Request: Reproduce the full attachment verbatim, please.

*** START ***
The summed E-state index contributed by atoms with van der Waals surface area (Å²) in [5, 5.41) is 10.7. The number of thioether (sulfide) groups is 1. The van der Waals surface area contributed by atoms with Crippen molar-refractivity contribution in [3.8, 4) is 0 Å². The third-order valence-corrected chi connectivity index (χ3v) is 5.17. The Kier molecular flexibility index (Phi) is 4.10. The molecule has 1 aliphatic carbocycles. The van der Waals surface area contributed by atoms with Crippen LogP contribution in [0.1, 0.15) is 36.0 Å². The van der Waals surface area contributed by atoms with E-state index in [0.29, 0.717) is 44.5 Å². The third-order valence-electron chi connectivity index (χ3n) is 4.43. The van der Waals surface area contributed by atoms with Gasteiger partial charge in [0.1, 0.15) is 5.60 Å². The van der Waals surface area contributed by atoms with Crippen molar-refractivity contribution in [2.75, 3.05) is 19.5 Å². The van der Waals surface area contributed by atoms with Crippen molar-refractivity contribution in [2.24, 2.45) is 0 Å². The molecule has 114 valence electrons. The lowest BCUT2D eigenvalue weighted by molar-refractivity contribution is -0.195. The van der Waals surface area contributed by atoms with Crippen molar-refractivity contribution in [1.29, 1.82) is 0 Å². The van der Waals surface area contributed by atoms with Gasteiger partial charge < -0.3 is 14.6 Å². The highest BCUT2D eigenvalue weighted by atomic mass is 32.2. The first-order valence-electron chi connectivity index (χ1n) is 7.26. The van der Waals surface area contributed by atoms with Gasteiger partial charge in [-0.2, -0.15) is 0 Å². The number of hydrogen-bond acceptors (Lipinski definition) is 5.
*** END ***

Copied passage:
The summed E-state index contributed by atoms with van der Waals surface area (Å²) in [5, 5.41) is 10.7. The number of thioether (sulfide) groups is 1. The van der Waals surface area contributed by atoms with Crippen molar-refractivity contribution in [3.8, 4) is 0 Å². The third-order valence-corrected chi connectivity index (χ3v) is 5.17. The Kier molecular flexibility index (Phi) is 4.10. The molecule has 1 aliphatic carbocycles. The van der Waals surface area contributed by atoms with Crippen LogP contribution in [0.1, 0.15) is 36.0 Å². The van der Waals surface area contributed by atoms with E-state index in [0.29, 0.717) is 44.5 Å². The third-order valence-electron chi connectivity index (χ3n) is 4.43. The van der Waals surface area contributed by atoms with Gasteiger partial charge in [0.1, 0.15) is 5.60 Å². The van der Waals surface area contributed by atoms with Crippen molar-refractivity contribution in [2.75, 3.05) is 19.5 Å². The van der Waals surface area contributed by atoms with Crippen molar-refractivity contribution in [2.24, 2.45) is 0 Å². The molecule has 114 valence electrons. The lowest BCUT2D eigenvalue weighted by molar-refractivity contribution is -0.195. The van der Waals surface area contributed by atoms with Crippen molar-refractivity contribution in [1.29, 1.82) is 0 Å². The van der Waals surface area contributed by atoms with Gasteiger partial charge < -0.3 is 14.6 Å². The highest BCUT2D eigenvalue weighted by atomic mass is 32.2. The first-order valence-electron chi connectivity index (χ1n) is 7.26. The van der Waals surface area contributed by atoms with Gasteiger partial charge in [-0.2, -0.15) is 0 Å². The number of hydrogen-bond acceptors (Lipinski definition) is 5.